Investors locked in profits after a week of gains yesterday, sending stocks lower even as oil prices fell for a fifth straight day and two...

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NEW YORK — Investors locked in profits after a week of gains yesterday, sending stocks lower even as oil prices fell for a fifth straight day and two big cable operators reportedly agreed to bid for bankrupt Adelphia Communications.

The Dow Jones industrial average fell 84.98 to 10,461.34.

Microsoft, one of the 30 Dow stocks, retreated 16 cents yesterday to close at $24.94 a share, but gained 3.4 percent over the week. Boeing, also a Dow stock, fell 41 cents to $58.60, ending the past week off 0.3 percent.

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Broader stock indicators also lost ground. The Standard & Poor’s 500 index was down 9.94 at 1,181.20, and the Nasdaq composite index lost 19.44 to 1,999.35.

Despite yesterday’s losses, all three indexes finished the week higher for the first time since March 4, buoyed by the largest weekly decline in oil prices since December. For the week, the Dow rose 0.6 percent, the S&P 500 climbed 0.7 percent and the Nasdaq gained 0.7 percent.

Wall Street welcomed news that Time Warner and Comcast teamed up in an $18 billion bid for Adelphia, in which a combined Time Warner/Adelphia cable company would be spun off into a public company. A private equity firm also announced a $1 billion offer for retailer ShopKo Stores, further bolstering enthusiasm over the year’s healthy merger activity.

But even as crude prices continued their decline, investors shifted their holdings and took profits ahead of first-quarter earnings announcements, which begin in earnest next week, and economic reports that could shed light on inflation.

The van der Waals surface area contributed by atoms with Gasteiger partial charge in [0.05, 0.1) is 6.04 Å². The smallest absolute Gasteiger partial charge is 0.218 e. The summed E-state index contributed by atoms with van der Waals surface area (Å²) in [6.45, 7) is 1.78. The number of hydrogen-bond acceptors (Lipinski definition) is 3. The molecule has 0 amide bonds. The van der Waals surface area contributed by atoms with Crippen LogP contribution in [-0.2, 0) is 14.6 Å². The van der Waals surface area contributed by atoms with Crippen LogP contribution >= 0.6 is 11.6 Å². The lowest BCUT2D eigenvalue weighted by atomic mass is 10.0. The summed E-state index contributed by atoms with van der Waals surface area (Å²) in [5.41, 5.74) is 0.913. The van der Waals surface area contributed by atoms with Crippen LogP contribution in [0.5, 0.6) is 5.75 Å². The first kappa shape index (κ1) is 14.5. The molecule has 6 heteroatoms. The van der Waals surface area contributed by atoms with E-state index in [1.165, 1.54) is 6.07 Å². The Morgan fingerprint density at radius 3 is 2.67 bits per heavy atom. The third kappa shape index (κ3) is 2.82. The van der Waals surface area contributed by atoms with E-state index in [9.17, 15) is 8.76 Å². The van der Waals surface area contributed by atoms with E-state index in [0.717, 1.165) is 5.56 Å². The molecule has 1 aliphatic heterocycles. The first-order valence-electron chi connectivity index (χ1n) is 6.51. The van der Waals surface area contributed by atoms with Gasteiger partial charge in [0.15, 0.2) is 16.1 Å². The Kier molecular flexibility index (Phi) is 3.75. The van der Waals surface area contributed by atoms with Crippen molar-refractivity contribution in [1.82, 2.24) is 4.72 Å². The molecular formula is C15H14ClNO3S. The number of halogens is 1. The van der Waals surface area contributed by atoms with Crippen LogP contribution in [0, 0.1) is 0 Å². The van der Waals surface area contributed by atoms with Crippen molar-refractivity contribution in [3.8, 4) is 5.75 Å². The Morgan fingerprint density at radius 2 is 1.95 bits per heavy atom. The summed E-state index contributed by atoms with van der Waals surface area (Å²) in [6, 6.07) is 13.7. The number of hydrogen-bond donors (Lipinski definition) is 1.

“Why wouldn’t you take the money off the table, especially after seeing the market go down as low as it did last month?” said Brian Williamson, an equity trader at The Boston Company Asset Management. “I think some people are taking some profits, but volume is very low, and it’s very quiet, so any move we have here today you have to take with a grain of salt.”

Crude-oil futures dropped for a fifth straight day yesterday, though investors seemed skeptical that oil futures may, at least in the short term, have hit a ceiling. A barrel of light crude settled at $53.32, down 79 cents, on the New York Mercantile Exchange.

“Oil prices and interest rates continue to dominate,” said Michael Sheldon, chief market strategist at Spencer Clarke. “We may need to see oil fall further before the markets get comfortable. And inflation is still an issue.”

Despite soaring energy prices and the stock market’s downturn in March, consumer confidence remained steady for the past month, according to the latest AP-Ipsos consumer confidence index. The index rose narrowly to 84.5 in April, compared to March’s reading of 84.2.